Figure 2.
 
Comparison of perimetry techniques from a right eye: (a) AccuMap mfVEP (ObjectVision Pty Ltd., Sydney, Australia) with raw signal tracing (top) and amplitude deviation probability plot (bottom); (b) Humphrey SITA Standard (Carl Zeiss Meditec, Dublin, CA) visual field gray-scale map (top) and pattern deviation plot (bottom). MRI image indicates pituitary adenoma extending from the pituitary fossa (arrow).
Table 1.
 
Global Classification of All Eyes
Table 1.
 
Global Classification of All Eyes
HVF AccuMap Classification
Abnormal Borderline Normal
Abnormal 21 2 3 26
Normal 0 0 4 4
21 2 7 30
Table 2.
 
Agreement of Quadrants Based on Cluster Criterion/Severity Score in All Eyes
Table 2.
 
Agreement of Quadrants Based on Cluster Criterion/Severity Score in All Eyes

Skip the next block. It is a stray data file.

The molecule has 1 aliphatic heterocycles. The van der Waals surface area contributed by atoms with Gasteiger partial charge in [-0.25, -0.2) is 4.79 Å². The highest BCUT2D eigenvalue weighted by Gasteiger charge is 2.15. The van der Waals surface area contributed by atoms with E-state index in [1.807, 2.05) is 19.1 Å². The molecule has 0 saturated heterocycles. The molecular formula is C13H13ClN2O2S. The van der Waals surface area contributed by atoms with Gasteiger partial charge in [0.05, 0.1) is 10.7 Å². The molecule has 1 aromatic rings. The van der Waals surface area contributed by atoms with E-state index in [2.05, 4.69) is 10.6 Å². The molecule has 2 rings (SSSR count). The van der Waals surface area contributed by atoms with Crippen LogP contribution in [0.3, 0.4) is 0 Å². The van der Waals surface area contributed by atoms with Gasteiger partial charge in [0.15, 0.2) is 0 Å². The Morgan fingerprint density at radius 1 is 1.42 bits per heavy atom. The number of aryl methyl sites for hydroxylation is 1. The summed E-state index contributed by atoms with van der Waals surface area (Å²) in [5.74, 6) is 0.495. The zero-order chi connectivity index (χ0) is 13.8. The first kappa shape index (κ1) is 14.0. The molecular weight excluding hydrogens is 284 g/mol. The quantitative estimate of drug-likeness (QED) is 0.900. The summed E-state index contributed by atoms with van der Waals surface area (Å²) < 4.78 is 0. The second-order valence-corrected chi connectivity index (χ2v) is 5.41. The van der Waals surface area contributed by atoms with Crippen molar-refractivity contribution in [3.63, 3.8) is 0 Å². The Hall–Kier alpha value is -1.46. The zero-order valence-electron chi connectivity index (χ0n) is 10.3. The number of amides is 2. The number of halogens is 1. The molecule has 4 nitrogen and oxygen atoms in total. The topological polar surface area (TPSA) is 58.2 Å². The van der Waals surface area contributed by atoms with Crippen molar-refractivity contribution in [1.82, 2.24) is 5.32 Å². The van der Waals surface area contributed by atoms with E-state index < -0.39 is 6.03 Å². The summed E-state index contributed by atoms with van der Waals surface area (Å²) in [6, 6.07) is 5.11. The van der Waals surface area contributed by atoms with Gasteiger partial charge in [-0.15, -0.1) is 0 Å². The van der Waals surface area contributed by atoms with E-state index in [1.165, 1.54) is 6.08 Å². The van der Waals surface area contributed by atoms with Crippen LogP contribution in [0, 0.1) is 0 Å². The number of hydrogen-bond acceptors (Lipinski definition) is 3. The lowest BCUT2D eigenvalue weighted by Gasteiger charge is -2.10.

HVF mfVEP
Abnormal Normal
Abnormal 62 10 72
Normal 23 25 48
85 35 120
Table 3.
 
Spatial Agreement between Quadrants and Hemifields Based on Severity Score in All Eyes
Table 3.
 
Spatial Agreement between Quadrants and Hemifields Based on Severity Score in All Eyes
Agreement κ
Quadrant
 Superotemporal 73% (54–58) 0.38 (0.04–0.72)
 Inferotemporal 70% (51–85) 0.31 (−0.04–0.66)
 Superonasal 77% (58–90) 0.52 (0.23–0.81)
 Inferonasal 70% (51–85) 0.40 (0.11–0.69)
Hemifield
 Temporal 73% (54–88) 0.32 (−0.06–0.69)
 Nasal 73% (54–88) 0.44 (0.12–0.75)
Table 4.
 
Severity Scores for Right Eyes
Table 4.
 
Severity Scores for Right Eyes
mfVEP HVF
Quadrant
 Superotemporal 1.53 0.83
 Inferotemporal 1.02 0.75
 Superonasal 0.79 0.32
 Inferonasal 0.61 0.55
Hemifield
 Temporal 2.55 1.58
 Nasal 1.40 0.87
Table 5.
 
Pearson’s Correlation Coefficients for Right Eyes: mfVEP and HVF Severity Scores
Table 5.
 
Pearson’s Correlation Coefficients for Right Eyes: mfVEP and HVF Severity Scores
Right Eye P
Quadrant
 Superotemporal 0.73 0.0021
 Inferotemporal 0.54 0.0384
 Superonasal 0.36 0.1812
 Inferonasal 0.52 0.0462
Hemifield
 Temporal 0.71 0.0032
 Nasal 0.40 0.1377